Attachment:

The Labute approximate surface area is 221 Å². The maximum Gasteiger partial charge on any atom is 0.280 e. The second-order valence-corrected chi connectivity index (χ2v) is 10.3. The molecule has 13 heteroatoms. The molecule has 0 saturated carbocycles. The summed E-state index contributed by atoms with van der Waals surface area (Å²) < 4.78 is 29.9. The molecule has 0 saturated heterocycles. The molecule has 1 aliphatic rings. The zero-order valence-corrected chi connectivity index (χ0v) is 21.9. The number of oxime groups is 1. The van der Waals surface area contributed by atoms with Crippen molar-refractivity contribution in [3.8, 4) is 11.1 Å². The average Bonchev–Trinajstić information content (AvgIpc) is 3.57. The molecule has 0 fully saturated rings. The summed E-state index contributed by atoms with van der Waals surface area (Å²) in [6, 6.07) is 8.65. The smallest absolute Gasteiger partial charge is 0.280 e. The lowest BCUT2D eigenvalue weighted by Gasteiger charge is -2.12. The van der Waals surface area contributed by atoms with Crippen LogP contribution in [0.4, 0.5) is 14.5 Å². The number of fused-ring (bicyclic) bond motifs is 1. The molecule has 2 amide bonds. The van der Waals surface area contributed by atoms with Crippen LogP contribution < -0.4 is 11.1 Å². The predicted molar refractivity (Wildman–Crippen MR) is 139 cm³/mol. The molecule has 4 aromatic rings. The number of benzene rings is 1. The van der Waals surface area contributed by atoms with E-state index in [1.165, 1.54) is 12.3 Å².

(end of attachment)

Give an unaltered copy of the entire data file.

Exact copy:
The Labute approximate surface area is 221 Å². The maximum Gasteiger partial charge on any atom is 0.280 e. The second-order valence-corrected chi connectivity index (χ2v) is 10.3. The molecule has 13 heteroatoms. The molecule has 0 saturated carbocycles. The summed E-state index contributed by atoms with van der Waals surface area (Å²) < 4.78 is 29.9. The molecule has 0 saturated heterocycles. The molecule has 1 aliphatic rings. The zero-order valence-corrected chi connectivity index (χ0v) is 21.9. The number of oxime groups is 1. The van der Waals surface area contributed by atoms with Crippen molar-refractivity contribution in [3.8, 4) is 11.1 Å². The average Bonchev–Trinajstić information content (AvgIpc) is 3.57. The molecule has 0 fully saturated rings. The summed E-state index contributed by atoms with van der Waals surface area (Å²) in [6, 6.07) is 8.65. The smallest absolute Gasteiger partial charge is 0.280 e. The lowest BCUT2D eigenvalue weighted by Gasteiger charge is -2.12. The van der Waals surface area contributed by atoms with Crippen LogP contribution in [0.4, 0.5) is 14.5 Å². The number of fused-ring (bicyclic) bond motifs is 1. The molecule has 2 amide bonds. The van der Waals surface area contributed by atoms with Crippen LogP contribution < -0.4 is 11.1 Å². The predicted molar refractivity (Wildman–Crippen MR) is 139 cm³/mol. The molecule has 4 aromatic rings. The number of benzene rings is 1. The van der Waals surface area contributed by atoms with E-state index in [1.165, 1.54) is 12.3 Å².